I’ve often wished the science courses I’ve participated in included an increased focus on written analysis of topics, even just simple written forecast discussions or responses to research results, so that we become more familiar with expressing ourselves concisely and fully to a broad audience. It boils down to trying to communicate through a medium that cannot rely on facial expressions and you-know-what-I-mean’s. There is no “question and answer” session after the essay, aside from disgruntled and confused e-mails from readers, and the writer cannot instantly respond to the blank faces of his readers. So the readers, not able to grasp the main theme of the writing, leave the writer without an audience for his point. A terrible fate this is, as writing in science has vital purpose: to convey important research findings, to apply for funding to allow research to flourish, to explain a complex process to students at any level. So why is this form of communication neglected, shunned, even dreaded?
Dr. David Schultz, presenting “Practical Advice for Students and Scientists,” addressed some of my concerns. His seminar focused on commanding, concise titles and effective abstract writing, his mindset being that these are components of a paper that are the most relevant to the reader, who should be the main focus of the paper. His fourth and final rule of writing was “We write for our audience, not for ourselves,” something he reiterated throughout the seminar. He presented a relationship between an effective writing process and an effective forecasting process, where both benefit from a constant narrowing in focus from broad scale ideas to microscale changes. Active writing, rather than passive writing, he claims, is a much more effective way to write. Not all in attendance were comfortable with these ideas, claiming that they’ve always been told to use the passive voice and including anything in first person is seen as unprofessional. One individual was in awe that Dr. Schultz would even suggest replacing the phrase “it was suggested that” with the phrase “I think.” I believe that it is this mindset that continues the difficulty of embracing scientific writing and it was very inspiring to see someone who was intent on easing people out of these bad habits.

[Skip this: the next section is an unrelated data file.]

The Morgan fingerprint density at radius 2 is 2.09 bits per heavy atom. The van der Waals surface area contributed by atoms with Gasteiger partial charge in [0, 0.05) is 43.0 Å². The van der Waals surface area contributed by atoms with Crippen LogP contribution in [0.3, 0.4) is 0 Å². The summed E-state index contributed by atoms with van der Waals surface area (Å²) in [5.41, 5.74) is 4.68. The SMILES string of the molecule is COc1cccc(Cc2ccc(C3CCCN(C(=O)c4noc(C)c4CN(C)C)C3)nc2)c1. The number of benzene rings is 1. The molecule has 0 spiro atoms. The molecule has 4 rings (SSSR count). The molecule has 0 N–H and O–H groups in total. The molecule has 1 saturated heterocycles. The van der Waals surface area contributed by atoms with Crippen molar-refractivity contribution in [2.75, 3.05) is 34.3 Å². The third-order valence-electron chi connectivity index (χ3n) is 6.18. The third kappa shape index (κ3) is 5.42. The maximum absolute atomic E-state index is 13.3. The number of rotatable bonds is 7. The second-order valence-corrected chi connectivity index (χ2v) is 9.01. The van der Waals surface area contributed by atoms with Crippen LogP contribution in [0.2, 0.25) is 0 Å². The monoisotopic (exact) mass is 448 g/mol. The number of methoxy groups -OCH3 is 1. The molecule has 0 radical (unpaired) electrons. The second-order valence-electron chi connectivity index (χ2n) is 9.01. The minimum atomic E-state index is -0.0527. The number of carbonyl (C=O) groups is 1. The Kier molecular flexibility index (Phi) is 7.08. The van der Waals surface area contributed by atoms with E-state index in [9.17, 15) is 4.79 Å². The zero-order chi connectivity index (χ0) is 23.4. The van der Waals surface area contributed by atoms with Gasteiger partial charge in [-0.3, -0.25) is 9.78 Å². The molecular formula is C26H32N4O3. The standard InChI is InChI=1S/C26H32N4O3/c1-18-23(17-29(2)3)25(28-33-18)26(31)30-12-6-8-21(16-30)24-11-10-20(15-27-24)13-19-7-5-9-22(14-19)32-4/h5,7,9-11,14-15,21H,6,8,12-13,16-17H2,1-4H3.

Finally, in what I believed was his most important point, he urged the room to “treat all your writing as if it counted.” So it was wonderful to hear this from Dr. Schultz as a reassurance to a sometimes-bewildered writer. Writing can be an intimidating affair, even with the right skills, so to bolster one’s confidence with the thought that this writing does, in fact, matter can be the difference between long, wishy-washy reports and strong, concise writing.
Editor’s note: David Schultz is conducting a workshop, “Eloquent Professional Communication,”  Tuesday, 1:30 pm-3 pm, WSCC 3B. He is also presenting “Best Resources for Communication Skills for Scientists” at the Atmospheric Science Librarians International session, 8:45-9:45 am Wednesday, WSCC 304.